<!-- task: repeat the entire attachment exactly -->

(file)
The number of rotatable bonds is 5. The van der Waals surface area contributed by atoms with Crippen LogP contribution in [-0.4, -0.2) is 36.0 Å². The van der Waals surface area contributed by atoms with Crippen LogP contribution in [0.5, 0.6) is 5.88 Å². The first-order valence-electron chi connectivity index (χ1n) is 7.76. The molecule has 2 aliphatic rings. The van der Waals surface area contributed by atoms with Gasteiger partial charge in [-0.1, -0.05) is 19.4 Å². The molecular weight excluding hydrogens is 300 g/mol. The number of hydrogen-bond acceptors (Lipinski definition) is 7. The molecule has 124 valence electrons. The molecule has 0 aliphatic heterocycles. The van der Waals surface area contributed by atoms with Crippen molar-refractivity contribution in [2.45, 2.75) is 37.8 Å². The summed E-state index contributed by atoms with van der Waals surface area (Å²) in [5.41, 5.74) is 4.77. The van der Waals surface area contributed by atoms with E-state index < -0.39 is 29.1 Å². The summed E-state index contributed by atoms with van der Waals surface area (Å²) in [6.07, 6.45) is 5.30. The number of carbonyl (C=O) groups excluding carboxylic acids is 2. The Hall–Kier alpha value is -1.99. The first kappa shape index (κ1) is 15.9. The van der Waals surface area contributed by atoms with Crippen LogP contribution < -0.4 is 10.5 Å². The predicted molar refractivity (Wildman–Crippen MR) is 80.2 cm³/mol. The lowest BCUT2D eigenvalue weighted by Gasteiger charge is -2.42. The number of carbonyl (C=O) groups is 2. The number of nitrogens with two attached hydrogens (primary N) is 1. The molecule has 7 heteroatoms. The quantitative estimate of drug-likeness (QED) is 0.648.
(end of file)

The number of rotatable bonds is 5. The van der Waals surface area contributed by atoms with Crippen LogP contribution in [-0.4, -0.2) is 36.0 Å². The van der Waals surface area contributed by atoms with Crippen LogP contribution in [0.5, 0.6) is 5.88 Å². The first-order valence-electron chi connectivity index (χ1n) is 7.76. The molecule has 2 aliphatic rings. The van der Waals surface area contributed by atoms with Gasteiger partial charge in [-0.1, -0.05) is 19.4 Å². The molecular weight excluding hydrogens is 300 g/mol. The number of hydrogen-bond acceptors (Lipinski definition) is 7. The molecule has 124 valence electrons. The molecule has 0 aliphatic heterocycles. The van der Waals surface area contributed by atoms with Crippen molar-refractivity contribution in [2.45, 2.75) is 37.8 Å². The summed E-state index contributed by atoms with van der Waals surface area (Å²) in [5.41, 5.74) is 4.77. The van der Waals surface area contributed by atoms with E-state index < -0.39 is 29.1 Å². The summed E-state index contributed by atoms with van der Waals surface area (Å²) in [6.07, 6.45) is 5.30. The number of carbonyl (C=O) groups excluding carboxylic acids is 2. The Hall–Kier alpha value is -1.99. The first kappa shape index (κ1) is 15.9. The van der Waals surface area contributed by atoms with Crippen LogP contribution < -0.4 is 10.5 Å². The predicted molar refractivity (Wildman–Crippen MR) is 80.2 cm³/mol. The lowest BCUT2D eigenvalue weighted by Gasteiger charge is -2.42. The number of carbonyl (C=O) groups is 2. The number of nitrogens with two attached hydrogens (primary N) is 1. The molecule has 7 heteroatoms. The quantitative estimate of drug-likeness (QED) is 0.648.